Now if you create a build against this solution, you probably will be disappointed by the fact that the build only runs MStest ignoring tests supported by an external plugin.

image

Figure 2: Build result shows that only 6 test were run, xUnit and NUnit tests are ignored

This blog post explain the reason, if you are on 64 bit machine, the vsix installer is not able to make the Extension visible to build controller, so you need to do a little extra step. First of all locate the folder of the two extensions under the plugin for the current user

image

Figure 3: UTE plugins are located in the standard plugin folder for Visual Studio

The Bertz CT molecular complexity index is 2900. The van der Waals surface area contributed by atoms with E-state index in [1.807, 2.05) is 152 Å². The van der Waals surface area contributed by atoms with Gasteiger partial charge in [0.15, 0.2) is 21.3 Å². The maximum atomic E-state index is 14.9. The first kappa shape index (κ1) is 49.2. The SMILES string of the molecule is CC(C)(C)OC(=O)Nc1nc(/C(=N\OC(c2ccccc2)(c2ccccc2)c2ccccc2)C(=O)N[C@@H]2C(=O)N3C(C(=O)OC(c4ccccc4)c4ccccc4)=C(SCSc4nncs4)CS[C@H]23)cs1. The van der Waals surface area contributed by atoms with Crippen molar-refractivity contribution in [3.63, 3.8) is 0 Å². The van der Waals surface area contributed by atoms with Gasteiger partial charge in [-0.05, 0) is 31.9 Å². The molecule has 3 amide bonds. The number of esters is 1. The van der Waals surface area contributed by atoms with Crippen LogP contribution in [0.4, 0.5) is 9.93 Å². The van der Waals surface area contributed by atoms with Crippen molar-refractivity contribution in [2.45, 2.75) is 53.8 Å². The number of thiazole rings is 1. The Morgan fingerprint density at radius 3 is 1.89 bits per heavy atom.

This location may vary, in my system it installed only for current user so they are on my profile folder, if you do not find the extension there you can simply search for the dll NUnit.VisualStudio.TestAdapter.dll into your Hard Disk. Once you found xUnit and NUnit UTE plugin folder, you should copy all dll inside a source controlled folder.

image

Figure 4: All UTE plugin assemblies are now in a source controlled folder

Finally go to Team Explorer –> Build –> Actions –> Manage Build Controllers and specify that all custom assemblies are located inside that folder

image

Figure 5: Configure the test controller specifying the location of all the assemblies that contains build extension

Now you can queue another build, and this time all tests should be run.

image

Figure 6: Now all 16 tests were run

As you can see, with TFS and VS11 running unit test from various Unit Test Frameworks is really easy.

Alk.